COLLEGE PRESIDENTS SERIES President Lisa Staiano-Coico, The City College of New York By Joan Baum, Ph.D.
Introducing Dr. Lisa Staiano-Coico, the newly appointed president of The City College of New York, the first-ever CUNY alumna to assume this office at the 163-year-old college, Matthew Goldstein, the CUNY chancellor, reiterated the “crucial” importance in having “visionary, energetic” people in top positions at CUNY. His adjectives were underscored by Charles Shorter, a trustee, who chaired the search committee that selected Dr. Staiano-Coico, a Brooklyn College graduate, to be City College’s 12th president. In Dr. Staiano-Coico, he said, the college gets a “superstar,” not only a scientist with fine credentials, but a passionate leader. Indeed, in a recent interview with Education Update, President Staiano-Coico’s passion and purpose were on articulate and energetic display.
She reiterated remarks made in her acceptance speech, reaffirming her dedication to “leadership, discovery and impact.” Expanding briefly on each of these, she noted that by “leadership” she meant “collective leadership,” with all members of the academic community working to promote partnerships on campus and between campus and community to ensure that City College students have a “collective impact” on the world. In her talk with Education Update she acknowledged that the biggest challenge facing all CUNY colleges is “the shrinking budget,” which means doing more with less, but she sees the problem as a prompt “to be strategic, to prioritize.”
Her top goal, she says, is to increase graduation and retention rates, and she is pursuing various enrollment and tracking tactics to this end. Her second goal, to support the faculty, is already under way in the form of RFPs for ten grants to encourage collaboration among faculty from different disciplines. Her third goal is to strengthen partnerships with the community, both local and citywide, an initiative that includes offering scholarships to high school students in the area and continuing an impressive internship program where students not only serve in community agencies but incorporate what they’ve learned back into their academic lives. A fourth goal is to energize the alumni, role models of working men and women who have made it. She mentions how surprised students are to learn that her own early work in science was as a lowly lab technician and gofer. “That’s how you start making your dreams come true.”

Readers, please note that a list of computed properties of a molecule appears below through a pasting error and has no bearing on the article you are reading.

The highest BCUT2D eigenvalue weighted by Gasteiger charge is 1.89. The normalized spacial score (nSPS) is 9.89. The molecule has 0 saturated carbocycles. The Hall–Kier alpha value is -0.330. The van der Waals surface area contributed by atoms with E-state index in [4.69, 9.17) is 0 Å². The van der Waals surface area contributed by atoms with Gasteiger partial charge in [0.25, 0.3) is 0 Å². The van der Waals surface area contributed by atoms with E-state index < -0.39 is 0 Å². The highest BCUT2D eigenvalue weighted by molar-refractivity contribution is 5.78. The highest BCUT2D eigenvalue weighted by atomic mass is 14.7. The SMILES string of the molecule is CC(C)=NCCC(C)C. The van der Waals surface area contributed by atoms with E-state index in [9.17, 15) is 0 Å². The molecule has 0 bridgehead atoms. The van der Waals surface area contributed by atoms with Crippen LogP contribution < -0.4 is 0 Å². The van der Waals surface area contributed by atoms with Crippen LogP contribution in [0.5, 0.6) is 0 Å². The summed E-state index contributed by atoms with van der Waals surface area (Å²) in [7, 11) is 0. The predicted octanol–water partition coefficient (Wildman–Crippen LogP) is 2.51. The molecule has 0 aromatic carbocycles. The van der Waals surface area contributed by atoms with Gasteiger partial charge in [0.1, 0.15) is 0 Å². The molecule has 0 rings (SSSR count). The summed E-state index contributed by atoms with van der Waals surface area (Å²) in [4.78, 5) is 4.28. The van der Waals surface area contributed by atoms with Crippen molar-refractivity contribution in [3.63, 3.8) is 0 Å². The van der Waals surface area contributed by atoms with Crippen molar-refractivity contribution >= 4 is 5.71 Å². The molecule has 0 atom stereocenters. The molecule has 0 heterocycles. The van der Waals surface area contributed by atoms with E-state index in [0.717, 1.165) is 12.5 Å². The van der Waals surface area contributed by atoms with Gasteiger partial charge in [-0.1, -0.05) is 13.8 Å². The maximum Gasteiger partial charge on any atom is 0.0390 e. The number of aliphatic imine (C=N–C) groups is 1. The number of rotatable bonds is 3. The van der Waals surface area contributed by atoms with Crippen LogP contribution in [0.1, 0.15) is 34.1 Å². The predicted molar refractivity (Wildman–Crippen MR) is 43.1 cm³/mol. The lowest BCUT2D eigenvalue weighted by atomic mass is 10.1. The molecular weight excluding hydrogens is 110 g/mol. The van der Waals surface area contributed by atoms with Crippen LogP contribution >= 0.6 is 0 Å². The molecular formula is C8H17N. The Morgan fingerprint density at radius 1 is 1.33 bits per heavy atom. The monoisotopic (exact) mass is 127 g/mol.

Although President Staiano-Coico spoke about her interest in the sciences, social sciences, humanities and arts, she reinforced Chancellor Goldstein’s theme that “this is the decade of science.” Psychology is the most popular major on campus, but it is the forthcoming Advanced Science Research Center at City College that has the president’s major attention and that, in the spirit of interdisciplinary study, will incorporate the other disciplines as it moves to become “the jewel in the CUNY decade of the sciences crown,” a research center for both undergraduates and graduate students. She believes it is a life-changing moment when a student gets excited about science — it certainly was for her when a dynamic biology teacher confirmed for her what her early reading of a book about rocks and minerals sparked — that she loved science. It was unusual, she recalled, for a girl from Brooklyn to have been so motivated, but she credits her mother and father for being supportive. The earlier students become exposed to science and first-class scientists, the better. Her most rewarding moments have been — and will continue to be — seeing students who began in a lab move on to major careers in medicine and science, “pursuing their dreams.”
To the goal of promoting science, Dr. Staiano-Coico couldn’t have come more prepared as both researcher and administrator. Her recent work on alcohol and drug abuse prevention for first-year college students is continuing. Though immersed in her new administrative life, she regularly attends meetings with colleagues from Cornell and Temple and now CUNY to discuss findings about prevention programs in urban settings. And she speaks whenever she can to high school students about how “drugs and alcohol can derail their lives.” City College has residence halls, where some youngsters will be on their own for the first time and will perhaps be vulnerable, especially to alcohol. She wants to add more residence hall counselors and develop more programs that will “de-stigmatize” the problems of drugs and alcohol and integrate research data and outreach activities.
She is, and will continue to be, a hands-on CEO. She meets with students every second Tuesday of the month at an open table in the cafeteria (“what, only two microwaves?”), holding town hall meetings and inviting students to her house for dinner. For sure, she will be able to talk to them about more than science. A Stieg Larsson fan and a lover of Thomas Hardy, she exhibits the broad and deep learning she would inspire in others. Respice, Adspice, Prospice, as the City College motto has it: Look back, look at, look ahead. #